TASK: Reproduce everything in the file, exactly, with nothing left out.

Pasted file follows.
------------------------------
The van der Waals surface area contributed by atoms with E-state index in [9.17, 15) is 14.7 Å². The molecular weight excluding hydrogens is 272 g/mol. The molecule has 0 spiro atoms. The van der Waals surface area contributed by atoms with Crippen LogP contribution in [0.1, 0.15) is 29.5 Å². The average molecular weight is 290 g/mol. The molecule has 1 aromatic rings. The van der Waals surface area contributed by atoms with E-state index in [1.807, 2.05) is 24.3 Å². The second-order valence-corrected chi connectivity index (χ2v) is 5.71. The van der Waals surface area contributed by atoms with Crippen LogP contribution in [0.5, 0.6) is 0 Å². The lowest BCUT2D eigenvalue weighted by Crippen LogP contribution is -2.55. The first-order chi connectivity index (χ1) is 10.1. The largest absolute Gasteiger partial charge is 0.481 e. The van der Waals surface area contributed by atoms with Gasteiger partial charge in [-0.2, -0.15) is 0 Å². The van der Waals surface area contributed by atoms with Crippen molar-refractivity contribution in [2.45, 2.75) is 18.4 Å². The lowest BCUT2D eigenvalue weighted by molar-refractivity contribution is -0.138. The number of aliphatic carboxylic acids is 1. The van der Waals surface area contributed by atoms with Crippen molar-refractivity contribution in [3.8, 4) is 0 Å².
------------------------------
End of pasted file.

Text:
The van der Waals surface area contributed by atoms with E-state index in [9.17, 15) is 14.7 Å². The molecular weight excluding hydrogens is 272 g/mol. The molecule has 0 spiro atoms. The van der Waals surface area contributed by atoms with Crippen LogP contribution in [0.1, 0.15) is 29.5 Å². The average molecular weight is 290 g/mol. The molecule has 1 aromatic rings. The van der Waals surface area contributed by atoms with E-state index in [1.807, 2.05) is 24.3 Å². The second-order valence-corrected chi connectivity index (χ2v) is 5.71. The van der Waals surface area contributed by atoms with Crippen LogP contribution in [0.5, 0.6) is 0 Å². The lowest BCUT2D eigenvalue weighted by Crippen LogP contribution is -2.55. The first-order chi connectivity index (χ1) is 10.1. The largest absolute Gasteiger partial charge is 0.481 e. The van der Waals surface area contributed by atoms with Gasteiger partial charge in [-0.2, -0.15) is 0 Å². The van der Waals surface area contributed by atoms with Crippen molar-refractivity contribution in [2.45, 2.75) is 18.4 Å². The lowest BCUT2D eigenvalue weighted by molar-refractivity contribution is -0.138. The number of aliphatic carboxylic acids is 1. The van der Waals surface area contributed by atoms with Crippen molar-refractivity contribution in [3.8, 4) is 0 Å².